• remembering that the differences are more than just a few different organs
    • women have subtly different social needs
    • women have significantly different hormonal balance issues
    • women have different physical capacites - while the curves overlap, they are offset with different central bulges and peak performances, but nearly indistinguishable floor performance, and the central bulges are offset by less than 1 standard deviation, in fact, by under half of one...
    • women have very minorly different mental capabilities - minor, measurable, small but not trivial - which tend to be strongly overrepresented in choice of ideal employment and choice of educational field. They are magnified by societal expectations by gender, as well.
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    \$\begingroup\$ Thanks for laying out your points so well. I'd just like to comment that whilst I know the Quran and Bible prohibit cross-dressing/impersonating the opposite gender, in the context of a game it wouldn't bother me as muslim...I guess that's not the point though. I do see what you mean though. \$\endgroup\$ Commented Dec 10, 2011 at 20:25
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    \$\begingroup\$ @pureferret Generally, most Christians, Jews and Muslims don't see it as rising to the same, but there are some... worse still, it causes confusion for onlookers, if not scandal. Which is part of the religious issue. If not the major part of it... everyone but the gamers. \$\endgroup\$
    – aramis
    Commented Dec 11, 2011 at 2:41
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    \$\begingroup\$ I have gamed with people of all kinds of faiths, including a number of evangelical Christians, and participated in the Christian Gamers Guild, and at no time has anyone ever before this point brought up this complaint. Have you ever actually know someone to object to this on religious grounds or is that theoretical? \$\endgroup\$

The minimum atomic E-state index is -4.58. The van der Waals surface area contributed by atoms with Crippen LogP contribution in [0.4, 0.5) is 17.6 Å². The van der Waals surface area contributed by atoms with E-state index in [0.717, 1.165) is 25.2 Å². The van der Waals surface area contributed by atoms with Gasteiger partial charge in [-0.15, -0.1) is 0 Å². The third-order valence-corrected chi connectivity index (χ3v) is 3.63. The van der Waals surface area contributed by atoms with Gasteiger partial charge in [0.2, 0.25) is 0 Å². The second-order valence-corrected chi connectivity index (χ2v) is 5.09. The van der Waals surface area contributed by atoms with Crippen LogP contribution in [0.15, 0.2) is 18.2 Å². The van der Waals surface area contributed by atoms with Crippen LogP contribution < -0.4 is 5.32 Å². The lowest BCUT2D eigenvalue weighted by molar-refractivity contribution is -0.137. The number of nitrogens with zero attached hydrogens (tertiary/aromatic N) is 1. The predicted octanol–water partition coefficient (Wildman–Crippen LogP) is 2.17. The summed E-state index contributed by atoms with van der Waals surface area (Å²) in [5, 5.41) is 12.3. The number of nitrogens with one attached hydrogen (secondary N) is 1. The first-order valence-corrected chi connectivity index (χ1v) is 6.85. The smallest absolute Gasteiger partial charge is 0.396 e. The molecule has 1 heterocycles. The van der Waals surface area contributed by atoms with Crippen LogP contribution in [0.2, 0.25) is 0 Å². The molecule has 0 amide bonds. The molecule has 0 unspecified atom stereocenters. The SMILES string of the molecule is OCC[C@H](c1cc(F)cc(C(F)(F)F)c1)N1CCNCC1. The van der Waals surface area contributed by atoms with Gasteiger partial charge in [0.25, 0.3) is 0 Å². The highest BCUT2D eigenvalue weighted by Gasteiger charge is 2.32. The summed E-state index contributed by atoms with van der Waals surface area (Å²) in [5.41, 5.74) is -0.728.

– mxyzplk
    Commented Dec 13, 2011 at 3:50
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    \$\begingroup\$ Yes, I have. Specifically, one muslim, 3 baptists, and a Qabbalist Rabbi, all complaining about it as non-players; 2 as parents. And had several players complain about allowing gay players playing female characters as indulging their "sinful lusts." (Many complain about how hard it is to remember the large gay chap is playing a 120# priestess of Hecate...) Then again, I live in a state where same gender marriage is constitutionally barred, and our "liberals" are considered rather conservative nationally... \$\endgroup\$
    – aramis
    Commented Dec 13, 2011 at 4:30

I can't address people in general, but in my local play group it's not uncommon or viewed as odd. We're a very gender-skewed play group, so a more gender-balanced party necessarily has a few players playing characters of the opposite gender.

A quick survey of the characters my group have played in our campaigns reveals ~64% same-gender, ~36% opposite-gender.